Watch Out International Shipping, Antarctica is Falling Apart!
by Jared Vineyard
Universal Cargo Management blogged previously about how melting ice in the arctic is opening up new shipping lanes. Climate changes and global warming have made advantageous new routes possible that could save huge geographical distances for international shipping.
But arctic and ice cap melting is not all good for international shipping.
While countries are getting excited about capitalizing on international shipping through arctic routes like the Northern Sea Route or even the possibility of going directly through the north pole, melting ice down in the Antarctic is giving reason for concern.
The Independent reported last week that a giant iceberg broke off of Antarctica and could drift right into shipping lanes.
A similar, but separate, occurrence was reported by The News two days later. An iceberg broke off a glacier in the Antarctic that could drift into shipping lanes. This iceberg is 33 square miles or the size of Manhattan, The News reported.
The News went on to report that scientists say icebergs of this size break off of glaciers every two years on average and can survive a year or longer as they drift. The risk being that they will drift into shipping lanes and put ships into danger.
The risk goes beyond the danger to ships. The News quoted Professor Grant Bigg from the University of Sheffield as saying, “If these events become more common, there will be a build-up of freshwater which could have lasting effects.”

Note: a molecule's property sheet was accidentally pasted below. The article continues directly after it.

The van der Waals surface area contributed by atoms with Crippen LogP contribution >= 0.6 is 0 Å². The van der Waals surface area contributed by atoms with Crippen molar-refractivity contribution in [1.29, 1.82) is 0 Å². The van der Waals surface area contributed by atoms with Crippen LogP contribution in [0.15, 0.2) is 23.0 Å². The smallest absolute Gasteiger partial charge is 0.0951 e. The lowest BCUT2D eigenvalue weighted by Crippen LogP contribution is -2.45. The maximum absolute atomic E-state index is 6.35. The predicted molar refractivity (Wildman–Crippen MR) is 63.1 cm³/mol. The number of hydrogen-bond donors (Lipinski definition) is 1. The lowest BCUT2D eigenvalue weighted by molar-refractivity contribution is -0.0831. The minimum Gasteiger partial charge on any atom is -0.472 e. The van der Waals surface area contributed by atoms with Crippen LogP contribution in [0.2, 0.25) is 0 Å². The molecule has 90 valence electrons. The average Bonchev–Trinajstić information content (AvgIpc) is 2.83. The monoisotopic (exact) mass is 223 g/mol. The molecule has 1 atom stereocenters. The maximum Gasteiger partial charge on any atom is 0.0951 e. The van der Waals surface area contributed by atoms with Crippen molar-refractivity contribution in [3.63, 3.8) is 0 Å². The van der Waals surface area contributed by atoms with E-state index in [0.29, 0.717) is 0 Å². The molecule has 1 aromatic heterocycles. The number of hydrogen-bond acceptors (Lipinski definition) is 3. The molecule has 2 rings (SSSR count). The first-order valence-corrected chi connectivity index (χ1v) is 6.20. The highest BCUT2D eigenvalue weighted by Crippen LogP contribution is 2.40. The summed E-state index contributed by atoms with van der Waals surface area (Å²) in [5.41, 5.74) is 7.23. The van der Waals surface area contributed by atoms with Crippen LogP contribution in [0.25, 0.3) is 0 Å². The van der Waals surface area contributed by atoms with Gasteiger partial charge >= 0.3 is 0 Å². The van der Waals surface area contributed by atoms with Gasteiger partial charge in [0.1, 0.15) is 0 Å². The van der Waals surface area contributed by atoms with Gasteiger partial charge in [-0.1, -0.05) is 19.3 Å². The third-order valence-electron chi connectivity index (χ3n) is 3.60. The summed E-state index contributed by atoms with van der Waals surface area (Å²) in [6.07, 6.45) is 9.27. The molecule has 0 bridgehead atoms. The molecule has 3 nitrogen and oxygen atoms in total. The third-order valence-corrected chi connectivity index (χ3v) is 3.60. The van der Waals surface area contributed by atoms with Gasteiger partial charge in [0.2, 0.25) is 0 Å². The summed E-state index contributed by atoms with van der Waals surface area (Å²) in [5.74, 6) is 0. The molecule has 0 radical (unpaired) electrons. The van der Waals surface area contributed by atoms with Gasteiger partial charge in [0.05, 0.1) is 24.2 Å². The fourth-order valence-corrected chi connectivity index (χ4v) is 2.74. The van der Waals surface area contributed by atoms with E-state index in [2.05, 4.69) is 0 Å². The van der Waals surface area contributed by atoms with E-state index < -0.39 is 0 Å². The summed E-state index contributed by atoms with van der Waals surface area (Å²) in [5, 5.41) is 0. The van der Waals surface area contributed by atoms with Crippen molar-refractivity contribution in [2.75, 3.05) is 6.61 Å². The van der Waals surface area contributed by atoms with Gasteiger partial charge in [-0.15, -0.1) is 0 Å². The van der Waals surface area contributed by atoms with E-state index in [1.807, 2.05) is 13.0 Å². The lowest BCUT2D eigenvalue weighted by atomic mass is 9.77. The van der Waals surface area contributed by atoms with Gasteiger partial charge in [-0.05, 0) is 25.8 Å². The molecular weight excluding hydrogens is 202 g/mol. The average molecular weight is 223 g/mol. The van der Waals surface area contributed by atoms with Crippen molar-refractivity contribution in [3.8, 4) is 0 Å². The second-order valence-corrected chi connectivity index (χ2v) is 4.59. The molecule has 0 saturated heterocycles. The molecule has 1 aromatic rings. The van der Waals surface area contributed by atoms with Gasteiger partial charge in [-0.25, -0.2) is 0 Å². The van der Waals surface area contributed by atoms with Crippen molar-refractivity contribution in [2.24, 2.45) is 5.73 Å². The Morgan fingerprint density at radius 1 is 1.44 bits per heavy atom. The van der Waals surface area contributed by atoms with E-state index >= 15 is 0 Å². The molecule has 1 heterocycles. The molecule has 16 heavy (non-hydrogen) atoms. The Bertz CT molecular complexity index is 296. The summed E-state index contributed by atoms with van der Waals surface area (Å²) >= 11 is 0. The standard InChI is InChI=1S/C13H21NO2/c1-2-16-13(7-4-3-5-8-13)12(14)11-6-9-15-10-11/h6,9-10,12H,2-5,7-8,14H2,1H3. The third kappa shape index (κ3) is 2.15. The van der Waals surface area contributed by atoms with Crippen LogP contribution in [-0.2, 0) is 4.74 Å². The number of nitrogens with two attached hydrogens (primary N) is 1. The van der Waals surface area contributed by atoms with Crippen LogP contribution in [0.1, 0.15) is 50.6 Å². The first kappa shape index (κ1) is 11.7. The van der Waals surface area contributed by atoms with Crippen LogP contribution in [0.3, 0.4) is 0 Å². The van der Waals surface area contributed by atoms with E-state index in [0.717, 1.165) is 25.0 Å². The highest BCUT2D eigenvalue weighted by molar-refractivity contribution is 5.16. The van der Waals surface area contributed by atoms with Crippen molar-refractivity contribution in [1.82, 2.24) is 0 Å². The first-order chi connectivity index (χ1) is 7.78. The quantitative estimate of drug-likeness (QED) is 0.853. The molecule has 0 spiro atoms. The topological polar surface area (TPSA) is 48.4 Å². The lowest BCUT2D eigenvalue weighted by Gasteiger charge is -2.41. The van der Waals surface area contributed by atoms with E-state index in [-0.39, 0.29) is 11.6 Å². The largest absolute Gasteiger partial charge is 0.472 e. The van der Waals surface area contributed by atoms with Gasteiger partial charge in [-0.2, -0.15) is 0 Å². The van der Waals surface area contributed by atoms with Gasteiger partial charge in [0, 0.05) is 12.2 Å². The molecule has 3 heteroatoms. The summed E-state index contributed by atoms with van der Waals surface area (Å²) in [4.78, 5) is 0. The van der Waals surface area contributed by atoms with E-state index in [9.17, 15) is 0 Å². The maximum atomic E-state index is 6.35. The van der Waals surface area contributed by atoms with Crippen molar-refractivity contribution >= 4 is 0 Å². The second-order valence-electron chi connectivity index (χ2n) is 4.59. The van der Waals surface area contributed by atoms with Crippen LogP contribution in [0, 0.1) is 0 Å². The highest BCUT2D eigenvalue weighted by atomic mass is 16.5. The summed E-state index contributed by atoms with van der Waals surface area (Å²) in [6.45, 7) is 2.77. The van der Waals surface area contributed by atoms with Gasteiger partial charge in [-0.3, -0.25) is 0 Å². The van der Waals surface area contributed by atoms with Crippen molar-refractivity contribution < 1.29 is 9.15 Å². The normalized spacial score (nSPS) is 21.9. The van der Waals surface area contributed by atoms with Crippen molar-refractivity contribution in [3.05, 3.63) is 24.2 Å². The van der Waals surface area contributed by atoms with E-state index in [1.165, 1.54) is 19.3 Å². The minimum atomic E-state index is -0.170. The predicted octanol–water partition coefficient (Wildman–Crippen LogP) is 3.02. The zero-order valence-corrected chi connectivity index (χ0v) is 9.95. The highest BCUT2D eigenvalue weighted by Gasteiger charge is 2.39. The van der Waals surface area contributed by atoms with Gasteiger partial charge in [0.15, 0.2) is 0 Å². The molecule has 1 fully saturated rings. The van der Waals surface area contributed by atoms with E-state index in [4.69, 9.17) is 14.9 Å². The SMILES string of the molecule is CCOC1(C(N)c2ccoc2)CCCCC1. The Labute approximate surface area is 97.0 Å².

For a little perspective, the iceberg that sunk the Titanic is believed to have been around 80 feet tall and 200 feet wide. Assuming the width and length of the Titanic sinking iceberg were both 200 feet, it would take a little over 871 of them to equal the size of the iceberg that broke off the glacier in the Antarctic.
But that’s nothing compared to the iceberg that The Independent reported about breaking away from Antarctica.
They reported that this iceberg is 270 square miles, 8 times as big as Manhattan or equivalent to the size of Singapore.
This gigantic iceberg was part of the Pine Island Glacier which is part of the Western Antarctic ice sheet.
The British government gave experts, headed up by the University of Sheffield’s Professor Grant Bigg, a £50,000 grant to attempt to track the iceberg and predict its movement.
“It often takes a while for bergs from this area to get out of Pine Island Bay but once they do that they can either go eastwards along the coast or they can… circle out into the main part of the Southern Ocean,” Bigg is quoted as saying in the Independent article.
That’s where the danger to ships would come in.
Here’s the picture of the danger for international shipping from The Independent article:
Prof Bigg said a previous iceberg in the area had been tracked going through the Drake Passage, a gap between Cape Horn at the bottom of South America and Antarctica’s South Shetland Islands.